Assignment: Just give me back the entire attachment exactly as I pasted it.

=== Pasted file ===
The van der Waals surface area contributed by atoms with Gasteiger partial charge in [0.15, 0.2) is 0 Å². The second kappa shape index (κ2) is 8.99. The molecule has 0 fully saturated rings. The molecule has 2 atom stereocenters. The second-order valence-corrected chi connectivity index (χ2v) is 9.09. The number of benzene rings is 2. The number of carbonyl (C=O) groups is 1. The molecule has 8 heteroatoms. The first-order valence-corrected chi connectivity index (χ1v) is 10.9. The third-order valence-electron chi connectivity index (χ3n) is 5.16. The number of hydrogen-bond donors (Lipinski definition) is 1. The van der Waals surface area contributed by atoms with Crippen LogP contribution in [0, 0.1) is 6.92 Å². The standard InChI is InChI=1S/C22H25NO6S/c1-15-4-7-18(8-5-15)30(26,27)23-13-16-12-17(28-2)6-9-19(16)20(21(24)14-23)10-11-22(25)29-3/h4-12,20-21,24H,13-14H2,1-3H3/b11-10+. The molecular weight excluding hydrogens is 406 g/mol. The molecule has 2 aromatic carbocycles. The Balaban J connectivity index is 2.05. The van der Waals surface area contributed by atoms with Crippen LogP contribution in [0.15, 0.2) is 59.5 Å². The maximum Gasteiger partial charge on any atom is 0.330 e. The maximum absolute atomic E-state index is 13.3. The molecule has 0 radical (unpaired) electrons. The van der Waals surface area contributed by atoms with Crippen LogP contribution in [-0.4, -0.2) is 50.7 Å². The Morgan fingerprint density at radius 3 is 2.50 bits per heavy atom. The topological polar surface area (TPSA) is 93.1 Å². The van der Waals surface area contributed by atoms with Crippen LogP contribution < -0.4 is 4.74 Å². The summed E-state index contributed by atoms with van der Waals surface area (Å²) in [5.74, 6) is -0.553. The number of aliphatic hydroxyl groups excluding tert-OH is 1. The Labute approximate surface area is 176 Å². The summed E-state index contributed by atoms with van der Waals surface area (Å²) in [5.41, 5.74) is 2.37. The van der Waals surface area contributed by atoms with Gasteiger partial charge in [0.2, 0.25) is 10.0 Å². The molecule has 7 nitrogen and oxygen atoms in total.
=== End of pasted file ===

The van der Waals surface area contributed by atoms with Gasteiger partial charge in [0.15, 0.2) is 0 Å². The second kappa shape index (κ2) is 8.99. The molecule has 0 fully saturated rings. The molecule has 2 atom stereocenters. The second-order valence-corrected chi connectivity index (χ2v) is 9.09. The number of benzene rings is 2. The number of carbonyl (C=O) groups is 1. The molecule has 8 heteroatoms. The first-order valence-corrected chi connectivity index (χ1v) is 10.9. The third-order valence-electron chi connectivity index (χ3n) is 5.16. The number of hydrogen-bond donors (Lipinski definition) is 1. The van der Waals surface area contributed by atoms with Crippen LogP contribution in [0, 0.1) is 6.92 Å². The standard InChI is InChI=1S/C22H25NO6S/c1-15-4-7-18(8-5-15)30(26,27)23-13-16-12-17(28-2)6-9-19(16)20(21(24)14-23)10-11-22(25)29-3/h4-12,20-21,24H,13-14H2,1-3H3/b11-10+. The molecular weight excluding hydrogens is 406 g/mol. The molecule has 2 aromatic carbocycles. The Balaban J connectivity index is 2.05. The van der Waals surface area contributed by atoms with Crippen LogP contribution in [0.15, 0.2) is 59.5 Å². The maximum Gasteiger partial charge on any atom is 0.330 e. The maximum absolute atomic E-state index is 13.3. The molecule has 0 radical (unpaired) electrons. The van der Waals surface area contributed by atoms with Crippen LogP contribution in [-0.4, -0.2) is 50.7 Å². The Morgan fingerprint density at radius 3 is 2.50 bits per heavy atom. The topological polar surface area (TPSA) is 93.1 Å². The van der Waals surface area contributed by atoms with Crippen LogP contribution < -0.4 is 4.74 Å². The summed E-state index contributed by atoms with van der Waals surface area (Å²) in [5.74, 6) is -0.553. The number of aliphatic hydroxyl groups excluding tert-OH is 1. The Labute approximate surface area is 176 Å². The summed E-state index contributed by atoms with van der Waals surface area (Å²) in [5.41, 5.74) is 2.37. The van der Waals surface area contributed by atoms with Gasteiger partial charge in [0.2, 0.25) is 10.0 Å². The molecule has 7 nitrogen and oxygen atoms in total.